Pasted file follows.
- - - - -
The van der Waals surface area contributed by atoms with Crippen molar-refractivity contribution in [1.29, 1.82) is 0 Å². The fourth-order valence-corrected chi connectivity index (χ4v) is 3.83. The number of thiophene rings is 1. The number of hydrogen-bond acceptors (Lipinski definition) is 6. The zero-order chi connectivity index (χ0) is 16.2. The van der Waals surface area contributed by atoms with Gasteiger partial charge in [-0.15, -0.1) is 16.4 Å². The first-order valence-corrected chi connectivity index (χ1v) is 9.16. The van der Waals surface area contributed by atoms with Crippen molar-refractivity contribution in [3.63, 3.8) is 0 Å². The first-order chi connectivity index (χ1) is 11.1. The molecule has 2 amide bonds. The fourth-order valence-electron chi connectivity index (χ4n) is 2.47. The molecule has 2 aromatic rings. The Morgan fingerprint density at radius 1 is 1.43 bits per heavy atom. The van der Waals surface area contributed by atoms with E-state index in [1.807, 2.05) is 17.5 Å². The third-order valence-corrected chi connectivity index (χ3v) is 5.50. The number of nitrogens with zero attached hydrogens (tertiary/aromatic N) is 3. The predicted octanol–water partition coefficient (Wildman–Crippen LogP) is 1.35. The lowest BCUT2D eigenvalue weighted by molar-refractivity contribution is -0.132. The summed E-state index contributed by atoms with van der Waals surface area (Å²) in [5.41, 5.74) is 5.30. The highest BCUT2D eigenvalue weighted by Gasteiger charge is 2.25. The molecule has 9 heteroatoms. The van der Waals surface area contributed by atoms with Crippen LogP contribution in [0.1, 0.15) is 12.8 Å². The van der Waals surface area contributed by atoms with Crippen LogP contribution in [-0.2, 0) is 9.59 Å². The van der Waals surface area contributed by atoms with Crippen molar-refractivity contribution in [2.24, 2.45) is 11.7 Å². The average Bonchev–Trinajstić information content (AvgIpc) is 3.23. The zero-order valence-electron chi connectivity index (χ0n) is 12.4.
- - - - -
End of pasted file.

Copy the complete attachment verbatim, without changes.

The van der Waals surface area contributed by atoms with Crippen molar-refractivity contribution in [1.29, 1.82) is 0 Å². The fourth-order valence-corrected chi connectivity index (χ4v) is 3.83. The number of thiophene rings is 1. The number of hydrogen-bond acceptors (Lipinski definition) is 6. The zero-order chi connectivity index (χ0) is 16.2. The van der Waals surface area contributed by atoms with Gasteiger partial charge in [-0.15, -0.1) is 16.4 Å². The first-order valence-corrected chi connectivity index (χ1v) is 9.16. The van der Waals surface area contributed by atoms with Crippen molar-refractivity contribution in [3.63, 3.8) is 0 Å². The first-order chi connectivity index (χ1) is 11.1. The molecule has 2 amide bonds. The fourth-order valence-electron chi connectivity index (χ4n) is 2.47. The molecule has 2 aromatic rings. The Morgan fingerprint density at radius 1 is 1.43 bits per heavy atom. The van der Waals surface area contributed by atoms with E-state index in [1.807, 2.05) is 17.5 Å². The third-order valence-corrected chi connectivity index (χ3v) is 5.50. The number of nitrogens with zero attached hydrogens (tertiary/aromatic N) is 3. The predicted octanol–water partition coefficient (Wildman–Crippen LogP) is 1.35. The lowest BCUT2D eigenvalue weighted by molar-refractivity contribution is -0.132. The summed E-state index contributed by atoms with van der Waals surface area (Å²) in [5.41, 5.74) is 5.30. The highest BCUT2D eigenvalue weighted by Gasteiger charge is 2.25. The molecule has 9 heteroatoms. The van der Waals surface area contributed by atoms with Crippen LogP contribution in [0.1, 0.15) is 12.8 Å². The van der Waals surface area contributed by atoms with Crippen LogP contribution in [-0.2, 0) is 9.59 Å². The van der Waals surface area contributed by atoms with Crippen molar-refractivity contribution in [2.24, 2.45) is 11.7 Å². The average Bonchev–Trinajstić information content (AvgIpc) is 3.23. The zero-order valence-electron chi connectivity index (χ0n) is 12.4.